It’s worth noting, by the way, that Britain — which is in worse fiscal shape than we are, but which, unlike Greece, hasn’t adopted the euro — remains able to borrow at fairly low interest rates. Having your own currency, it seems, makes a big difference. [We should look to Britain for solace?  You’re kidding, right?]

There is no doubt that Greece is doomed.  We’re not doomed, but we are in very deep trouble.  From this I’m supposed to take comfort?

Of course, Krugman beckons his standard villain to explain the US’s budget troubles: conservatives who have starved the government of revenue:

And bear in mind, also, that taxes have lagged behind spending partly thanks to a deliberate political strategy, that of “starve the beast”: conservatives have deliberately deprived the government of revenue in an attempt to force the spending cuts they now insist are necessary.

As if.  Krugman is, how do you say it?  A liar.  That’s it.  In 1970, federal revenues as a fraction of GDP: 19 percent.  1980: 18.9 percent.  1990: 18 percent.  2000: 20.8 percent.  2010: 19.2 percent.   Some starvation.

Then we get a dose of Alfred E. (“What, me worry?”) Krugman:

Meanwhile, when you look under the hood of those troubling long-run budget projections, you discover that they’re not driven by some generalized problem of overspending. Instead, they largely reflect just one thing: the assumption that health care costs will rise in the future as they have in the past. This tells us that the key to our fiscal future is improving the efficiency of our health care system — which is, you may recall, something the Obama administration has been trying to do.

And yes, we know that intentions always produced the desired results!  The road to hell is quite well paved, actually.  Better in fact than even the typical highway to nowhere in the district of the chairman of the Appropriations Committee.  This is just another example of Tinker Bell Economics.

In the case of health care specifically, no honest person seriously believes that the health care bill is going to reduce health care expenditures, or improve the federal government’s budget situation.  And let’s not even talk about the states (which are already anticipating an increasing burden from higher Medicaid costs piled on top of already creaking budgets).

And of course Krugman attributes malign motives to those who express concern about the nation’s fiscal situation:

But we should ignore those who pretend to be concerned with fiscal responsibility, but whose real goal is to dismantle the welfare state — and are trying to use crises elsewhere to frighten us into giving them what they want.

No, people have real concerns, you yutz.  Those concerns have a real basis.  No amount of mooning over Obama’s health care plan can conceal the fact that the entitlement burden threatens the solvency of the US government.   Especially since the burden of government also will likely be a significant drag on growth, worldwide.

It would be more accurate to say that Krugman is trying to downplay the real prospects of a future crisis in order to protect an unsustainable welfare state.  Ignore Greece, or the rest of Mediterranean Europe.  If you look at the rest of Europe, the UK, or major US states, or the US itself, and don’t see the serious risk of a fiscal crackup, you need some dark sunglasses and a cane.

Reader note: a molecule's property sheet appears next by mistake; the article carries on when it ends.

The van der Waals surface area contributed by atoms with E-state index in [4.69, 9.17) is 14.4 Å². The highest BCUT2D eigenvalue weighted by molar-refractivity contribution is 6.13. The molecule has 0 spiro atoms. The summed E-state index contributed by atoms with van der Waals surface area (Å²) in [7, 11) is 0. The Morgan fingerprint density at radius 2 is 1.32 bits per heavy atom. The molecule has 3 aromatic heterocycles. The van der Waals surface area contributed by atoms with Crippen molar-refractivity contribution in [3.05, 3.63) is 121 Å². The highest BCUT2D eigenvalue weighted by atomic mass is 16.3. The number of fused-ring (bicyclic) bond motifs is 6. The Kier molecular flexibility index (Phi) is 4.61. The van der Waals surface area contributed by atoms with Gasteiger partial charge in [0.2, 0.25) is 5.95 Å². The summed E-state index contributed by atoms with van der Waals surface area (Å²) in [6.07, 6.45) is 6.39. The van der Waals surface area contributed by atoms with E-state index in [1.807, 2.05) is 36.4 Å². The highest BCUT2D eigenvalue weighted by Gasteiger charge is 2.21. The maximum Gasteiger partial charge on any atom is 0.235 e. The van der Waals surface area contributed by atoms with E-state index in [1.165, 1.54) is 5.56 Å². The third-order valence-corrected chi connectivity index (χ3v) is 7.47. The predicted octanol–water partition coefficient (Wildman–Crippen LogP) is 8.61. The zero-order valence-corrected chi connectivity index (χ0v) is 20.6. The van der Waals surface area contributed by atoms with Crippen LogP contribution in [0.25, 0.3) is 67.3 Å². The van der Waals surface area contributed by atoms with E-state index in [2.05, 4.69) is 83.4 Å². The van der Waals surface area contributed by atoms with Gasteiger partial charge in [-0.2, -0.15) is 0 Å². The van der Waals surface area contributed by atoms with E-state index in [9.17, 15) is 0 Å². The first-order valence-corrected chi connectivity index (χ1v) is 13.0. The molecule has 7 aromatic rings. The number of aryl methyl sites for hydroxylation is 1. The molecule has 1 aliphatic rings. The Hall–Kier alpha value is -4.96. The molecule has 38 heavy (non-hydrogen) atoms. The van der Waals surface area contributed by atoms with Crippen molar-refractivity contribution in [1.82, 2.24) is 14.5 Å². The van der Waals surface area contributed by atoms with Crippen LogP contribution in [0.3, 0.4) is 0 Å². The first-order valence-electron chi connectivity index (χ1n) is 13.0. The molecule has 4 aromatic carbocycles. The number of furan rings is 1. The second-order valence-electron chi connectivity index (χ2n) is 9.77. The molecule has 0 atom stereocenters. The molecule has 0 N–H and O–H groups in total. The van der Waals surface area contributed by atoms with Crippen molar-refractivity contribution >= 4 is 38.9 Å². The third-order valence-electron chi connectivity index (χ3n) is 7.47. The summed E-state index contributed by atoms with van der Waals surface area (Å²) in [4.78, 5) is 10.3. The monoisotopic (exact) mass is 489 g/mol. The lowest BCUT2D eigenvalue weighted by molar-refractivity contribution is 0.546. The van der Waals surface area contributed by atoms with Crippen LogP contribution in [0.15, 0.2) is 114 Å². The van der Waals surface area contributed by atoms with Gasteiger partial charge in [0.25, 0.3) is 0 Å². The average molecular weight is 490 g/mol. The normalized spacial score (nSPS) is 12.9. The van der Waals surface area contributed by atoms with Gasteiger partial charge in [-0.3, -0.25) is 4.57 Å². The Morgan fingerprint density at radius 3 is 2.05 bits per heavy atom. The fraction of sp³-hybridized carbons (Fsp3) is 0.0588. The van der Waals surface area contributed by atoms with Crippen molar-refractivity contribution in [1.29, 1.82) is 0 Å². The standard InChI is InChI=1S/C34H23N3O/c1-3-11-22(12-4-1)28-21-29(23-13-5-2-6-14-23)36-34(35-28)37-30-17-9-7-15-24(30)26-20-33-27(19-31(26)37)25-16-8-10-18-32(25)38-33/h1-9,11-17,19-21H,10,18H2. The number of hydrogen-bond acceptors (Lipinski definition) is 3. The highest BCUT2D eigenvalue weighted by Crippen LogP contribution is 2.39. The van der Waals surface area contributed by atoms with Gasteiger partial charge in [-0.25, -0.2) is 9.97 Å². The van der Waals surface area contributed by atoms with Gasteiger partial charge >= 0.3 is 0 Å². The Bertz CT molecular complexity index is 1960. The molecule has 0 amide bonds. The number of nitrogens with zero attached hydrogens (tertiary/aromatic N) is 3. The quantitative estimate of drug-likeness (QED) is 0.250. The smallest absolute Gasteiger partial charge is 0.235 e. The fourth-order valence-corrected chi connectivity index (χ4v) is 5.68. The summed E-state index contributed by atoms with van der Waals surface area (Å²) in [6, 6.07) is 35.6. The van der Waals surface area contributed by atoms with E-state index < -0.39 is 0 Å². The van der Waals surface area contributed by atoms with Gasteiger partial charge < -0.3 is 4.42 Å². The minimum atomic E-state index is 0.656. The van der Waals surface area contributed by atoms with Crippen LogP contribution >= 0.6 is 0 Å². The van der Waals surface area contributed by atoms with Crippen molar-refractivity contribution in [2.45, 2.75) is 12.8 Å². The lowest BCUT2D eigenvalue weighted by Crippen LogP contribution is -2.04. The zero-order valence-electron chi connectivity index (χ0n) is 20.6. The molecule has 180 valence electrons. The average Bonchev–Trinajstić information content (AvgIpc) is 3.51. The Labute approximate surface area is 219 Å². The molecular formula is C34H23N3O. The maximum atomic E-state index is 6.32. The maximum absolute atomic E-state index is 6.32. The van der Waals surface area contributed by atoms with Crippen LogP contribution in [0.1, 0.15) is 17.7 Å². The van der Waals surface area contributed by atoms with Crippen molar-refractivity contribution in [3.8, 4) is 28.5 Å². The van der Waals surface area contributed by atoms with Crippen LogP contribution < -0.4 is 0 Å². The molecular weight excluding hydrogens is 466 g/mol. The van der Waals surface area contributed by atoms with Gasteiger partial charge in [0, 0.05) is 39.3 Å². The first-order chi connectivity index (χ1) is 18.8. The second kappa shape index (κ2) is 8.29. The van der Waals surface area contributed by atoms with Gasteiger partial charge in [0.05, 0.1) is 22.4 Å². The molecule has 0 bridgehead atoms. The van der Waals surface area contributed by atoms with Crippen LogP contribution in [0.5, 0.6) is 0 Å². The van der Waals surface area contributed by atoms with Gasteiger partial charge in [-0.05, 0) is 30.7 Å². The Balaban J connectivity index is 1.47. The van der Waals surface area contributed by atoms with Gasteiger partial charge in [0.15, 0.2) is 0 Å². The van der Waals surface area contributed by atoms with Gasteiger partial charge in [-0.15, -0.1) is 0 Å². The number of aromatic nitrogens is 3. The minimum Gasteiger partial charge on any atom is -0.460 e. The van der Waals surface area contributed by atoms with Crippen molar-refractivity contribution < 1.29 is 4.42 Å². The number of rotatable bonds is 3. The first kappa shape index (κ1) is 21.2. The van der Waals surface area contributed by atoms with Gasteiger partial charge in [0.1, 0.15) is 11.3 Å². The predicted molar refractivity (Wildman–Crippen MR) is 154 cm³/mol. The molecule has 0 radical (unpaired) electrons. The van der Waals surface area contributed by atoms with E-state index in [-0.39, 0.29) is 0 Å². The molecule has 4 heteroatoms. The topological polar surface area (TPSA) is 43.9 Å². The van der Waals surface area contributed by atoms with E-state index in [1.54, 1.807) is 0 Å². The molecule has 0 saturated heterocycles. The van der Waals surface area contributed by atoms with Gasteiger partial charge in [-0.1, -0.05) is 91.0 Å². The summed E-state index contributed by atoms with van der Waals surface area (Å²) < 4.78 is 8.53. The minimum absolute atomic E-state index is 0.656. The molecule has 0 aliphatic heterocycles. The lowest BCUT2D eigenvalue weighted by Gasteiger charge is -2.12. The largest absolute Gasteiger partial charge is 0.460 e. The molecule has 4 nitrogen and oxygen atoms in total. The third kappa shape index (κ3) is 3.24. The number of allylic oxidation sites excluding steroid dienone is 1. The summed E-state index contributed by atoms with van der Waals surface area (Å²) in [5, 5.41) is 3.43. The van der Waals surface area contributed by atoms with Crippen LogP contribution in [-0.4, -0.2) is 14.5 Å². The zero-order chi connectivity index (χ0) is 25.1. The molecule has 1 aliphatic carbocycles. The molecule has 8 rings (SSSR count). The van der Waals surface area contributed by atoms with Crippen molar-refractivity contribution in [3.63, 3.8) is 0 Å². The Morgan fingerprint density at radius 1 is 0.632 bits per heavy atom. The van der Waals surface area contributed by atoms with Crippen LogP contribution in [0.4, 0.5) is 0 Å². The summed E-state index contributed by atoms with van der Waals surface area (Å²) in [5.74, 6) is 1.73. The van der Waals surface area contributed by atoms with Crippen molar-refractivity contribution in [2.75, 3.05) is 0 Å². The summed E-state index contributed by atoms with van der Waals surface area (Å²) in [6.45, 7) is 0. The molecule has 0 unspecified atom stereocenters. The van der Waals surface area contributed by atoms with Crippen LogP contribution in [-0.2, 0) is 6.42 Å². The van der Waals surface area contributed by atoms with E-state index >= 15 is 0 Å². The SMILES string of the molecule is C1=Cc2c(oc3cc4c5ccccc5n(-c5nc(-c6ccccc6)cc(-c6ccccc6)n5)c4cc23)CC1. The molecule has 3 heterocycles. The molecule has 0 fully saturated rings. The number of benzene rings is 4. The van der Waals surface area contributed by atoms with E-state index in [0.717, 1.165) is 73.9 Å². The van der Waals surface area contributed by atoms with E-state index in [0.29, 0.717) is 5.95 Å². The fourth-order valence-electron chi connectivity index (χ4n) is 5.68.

May 14, 2010

As If I Needed Another Reason Not to Like the Guy

Filed under: Derivatives,Economics,Exchanges,Politics — The Professor @ 4:48 pm

My appearance on Fox Business was going along swimmingly, when it was terminated abruptly to cover Obama’s statement about the Gulf oil spill.  Talk about your warped priorities.

I’ll post a link if one goes up.

You Mean That Clearinghouses Aren’t Magic Boxes That Make Credit Risk Disappear?

Filed under: Derivatives,Economics,Exchanges,Financial crisis,Politics — The Professor @ 3:30 pm

S&P has put LCH.Clearnet on a credit watch for a potential downgrade.  The rating agency did so in response to NYSE Euronext’s decision to set up its own clearing operations, rather than use LCH’s.

This is a very useful reminder that CCPs do not make counterparty risk disappear, as certain people are wont to assert.  (You know who they are.)

But there is another important lesson here.  Nobody knows exactly how the market is going to evolve after the imposition of clearing mandates.  In particular, the structure that will evolve for the clearing business is subject to huge uncertainty.  As the NYSE-Euronext decision illustrates, and as the ICE decision to clear for itself before that,  and as did the decision of the SWX to clear for itself before that, clearing structure is a strategic choice for exchanges.  I wrote about this aspect of clearing ad nauseum before the financial crisis.  At the same time, there are strong scope economies to clearing across multiple instruments.   The push of strategic incentives to vertically integrate and the pull of incentives to exploit scope economies by using multi-exchange platforms like LCH make it very difficult to predict what the configuration of the market will look like.  This, in turn, makes it virtually impossible to understand what the systemic risks will be, and what measures will be necessary to mitigate the systemic risks inherent in clearing.

These systemic risks will depend on the topology of the clearing networks, and this topology will be determined by a complex interaction of incentives to integrate and dis-integrate.  Moreover, the topology is unlikely to be static, as the factors driving the costs/benefits of integration and disintegration will not be static either.  Thus, the interconnections in the system will be quite fluid, and as the financial crisis and the flash crash demonstrate, these interconnections can be the sources of systemic risk, if not understood and managed properly.  Force feeding clearing will only heighten the salience of these interconnections.  It will be a challenge to understand, let alone to manage, this system as would be necessary to realize the happy predictions of those who look on clearing as the cure.

Are the regulators ready for this?  Do the legislators who are enamored with clearing understand this?